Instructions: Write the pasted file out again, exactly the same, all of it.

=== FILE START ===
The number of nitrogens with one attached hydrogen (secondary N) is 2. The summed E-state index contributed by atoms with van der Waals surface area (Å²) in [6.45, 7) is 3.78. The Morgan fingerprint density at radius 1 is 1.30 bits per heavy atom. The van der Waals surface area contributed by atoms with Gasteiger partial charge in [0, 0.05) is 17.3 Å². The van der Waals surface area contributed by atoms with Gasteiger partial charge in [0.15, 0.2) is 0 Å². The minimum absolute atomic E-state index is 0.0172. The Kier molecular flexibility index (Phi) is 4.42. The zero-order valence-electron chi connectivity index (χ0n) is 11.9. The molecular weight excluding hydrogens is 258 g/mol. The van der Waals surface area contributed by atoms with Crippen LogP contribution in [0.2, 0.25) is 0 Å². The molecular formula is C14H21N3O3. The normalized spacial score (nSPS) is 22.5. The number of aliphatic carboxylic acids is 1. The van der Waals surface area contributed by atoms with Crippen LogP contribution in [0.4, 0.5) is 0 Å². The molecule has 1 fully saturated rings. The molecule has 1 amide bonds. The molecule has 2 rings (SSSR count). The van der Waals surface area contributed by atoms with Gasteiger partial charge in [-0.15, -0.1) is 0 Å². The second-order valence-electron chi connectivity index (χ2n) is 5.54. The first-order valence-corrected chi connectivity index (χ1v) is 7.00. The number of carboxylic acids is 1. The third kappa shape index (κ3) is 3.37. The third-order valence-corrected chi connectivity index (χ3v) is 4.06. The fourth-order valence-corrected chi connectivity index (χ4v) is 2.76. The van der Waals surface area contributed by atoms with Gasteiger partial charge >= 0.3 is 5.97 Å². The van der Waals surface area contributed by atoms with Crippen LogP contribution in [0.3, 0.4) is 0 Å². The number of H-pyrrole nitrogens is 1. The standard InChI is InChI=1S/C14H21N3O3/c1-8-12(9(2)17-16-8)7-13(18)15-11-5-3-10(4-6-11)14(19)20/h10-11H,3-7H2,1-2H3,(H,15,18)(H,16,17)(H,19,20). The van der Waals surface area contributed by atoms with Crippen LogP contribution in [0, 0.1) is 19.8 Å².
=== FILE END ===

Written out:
The number of nitrogens with one attached hydrogen (secondary N) is 2. The summed E-state index contributed by atoms with van der Waals surface area (Å²) in [6.45, 7) is 3.78. The Morgan fingerprint density at radius 1 is 1.30 bits per heavy atom. The van der Waals surface area contributed by atoms with Gasteiger partial charge in [0, 0.05) is 17.3 Å². The van der Waals surface area contributed by atoms with Gasteiger partial charge in [0.15, 0.2) is 0 Å². The minimum absolute atomic E-state index is 0.0172. The Kier molecular flexibility index (Phi) is 4.42. The zero-order valence-electron chi connectivity index (χ0n) is 11.9. The molecular weight excluding hydrogens is 258 g/mol. The van der Waals surface area contributed by atoms with Crippen LogP contribution in [0.2, 0.25) is 0 Å². The molecular formula is C14H21N3O3. The normalized spacial score (nSPS) is 22.5. The number of aliphatic carboxylic acids is 1. The van der Waals surface area contributed by atoms with Crippen LogP contribution in [0.4, 0.5) is 0 Å². The molecule has 1 fully saturated rings. The molecule has 1 amide bonds. The molecule has 2 rings (SSSR count). The van der Waals surface area contributed by atoms with Gasteiger partial charge in [-0.15, -0.1) is 0 Å². The second-order valence-electron chi connectivity index (χ2n) is 5.54. The first-order valence-corrected chi connectivity index (χ1v) is 7.00. The number of carboxylic acids is 1. The third kappa shape index (κ3) is 3.37. The third-order valence-corrected chi connectivity index (χ3v) is 4.06. The fourth-order valence-corrected chi connectivity index (χ4v) is 2.76. The van der Waals surface area contributed by atoms with Gasteiger partial charge >= 0.3 is 5.97 Å². The van der Waals surface area contributed by atoms with Crippen LogP contribution in [0.3, 0.4) is 0 Å². The number of H-pyrrole nitrogens is 1. The standard InChI is InChI=1S/C14H21N3O3/c1-8-12(9(2)17-16-8)7-13(18)15-11-5-3-10(4-6-11)14(19)20/h10-11H,3-7H2,1-2H3,(H,15,18)(H,16,17)(H,19,20). The van der Waals surface area contributed by atoms with Crippen LogP contribution in [0, 0.1) is 19.8 Å².